The Interesting Economy
Like many great social software applications, Flickr began its life as something else. Flickr was built on a platform for a game called Game Neverending, which had a lot of great features including an in-game economy based on exchanging various totems that had different relative values. There was really only a barter economy, which left the "innate" value of any individual item to be pretty opaque.
Today, Flickr has interestingness, which is a measure of some combination of how many times a picture has been viewed, how many comments it has, how many times it's been tagged or marked as a favorite, and some other special sauce. I suppose revealing the exact mix would encourage even more people to game the system, but the fact that it's not disclosed has led to a number of attempts to reverse-engineer the system. I doubt any of them are/will be successful (Flickr can update/evolve fast enough to change the algorithm if they figure it out) but that's probably going to be an ongoing dialogue.
When I think of things getting gamed, I think of Clay Shirky saying "social software is stuff that gets spammed". So maybe economies are things that get gamed.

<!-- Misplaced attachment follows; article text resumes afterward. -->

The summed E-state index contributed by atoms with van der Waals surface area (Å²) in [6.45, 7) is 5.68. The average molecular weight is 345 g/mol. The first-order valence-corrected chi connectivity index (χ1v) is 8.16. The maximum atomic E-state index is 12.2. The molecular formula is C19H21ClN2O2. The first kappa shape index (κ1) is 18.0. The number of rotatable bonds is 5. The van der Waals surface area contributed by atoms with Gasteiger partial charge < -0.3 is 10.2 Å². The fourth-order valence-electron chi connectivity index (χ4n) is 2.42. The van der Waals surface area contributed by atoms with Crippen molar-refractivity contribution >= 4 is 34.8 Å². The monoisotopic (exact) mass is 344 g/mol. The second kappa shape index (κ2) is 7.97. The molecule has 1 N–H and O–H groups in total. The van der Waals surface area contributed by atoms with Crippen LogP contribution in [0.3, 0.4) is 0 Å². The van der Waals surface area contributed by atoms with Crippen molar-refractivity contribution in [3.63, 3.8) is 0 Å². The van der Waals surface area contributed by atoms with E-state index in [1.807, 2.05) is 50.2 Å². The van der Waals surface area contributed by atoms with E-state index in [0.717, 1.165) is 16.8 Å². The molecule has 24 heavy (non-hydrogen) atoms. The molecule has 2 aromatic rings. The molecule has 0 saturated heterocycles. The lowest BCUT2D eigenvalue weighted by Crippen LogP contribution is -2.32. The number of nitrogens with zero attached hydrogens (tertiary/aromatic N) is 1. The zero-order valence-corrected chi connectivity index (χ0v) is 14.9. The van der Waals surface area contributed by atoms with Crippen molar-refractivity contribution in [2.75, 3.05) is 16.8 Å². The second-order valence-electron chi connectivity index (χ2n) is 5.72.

What I'm wondering is, how is Flickr's interestingness different than the economy in Game Neverending? Than Second Life? (Or in Evercrack or Neverwinter or any of the other gaming platforms.) Is interestingness its own reward? Why don't I get to level up or power up when I create something interesting?
More to the point, the in-game economies of these games translate pretty cleanly into real-world cash, with eBay amplifying the efficiency of the currency conversion. And interestingness in other online media (like blogs) is rewarded by cash in a pretty straightforward way; I can sign up for TypePad, check a box to enable text ads, and pay for my account or point the proceeds to my PayPal account when I start getting lots of visitors.
But interestingness in Flickr doesn't pay. At least not yet. Non-pro users are seeing ads around my photos, but Yahoo's not sharing the wealth with me, even though I've created a draw. Flickr's plenty open, they're doing the right thing by any measure of the web as we saw it a year ago, or two years ago. Today, though, openness around value exchange is as important as openness around data exchange.
So does that mean the right answer for cashing in on my interesting work is to ask for a penny from Yahoo? Or does it mean I should just make an automated script that grabs my interesting photos and posts them to my TypePad blog so that I can put ads on them?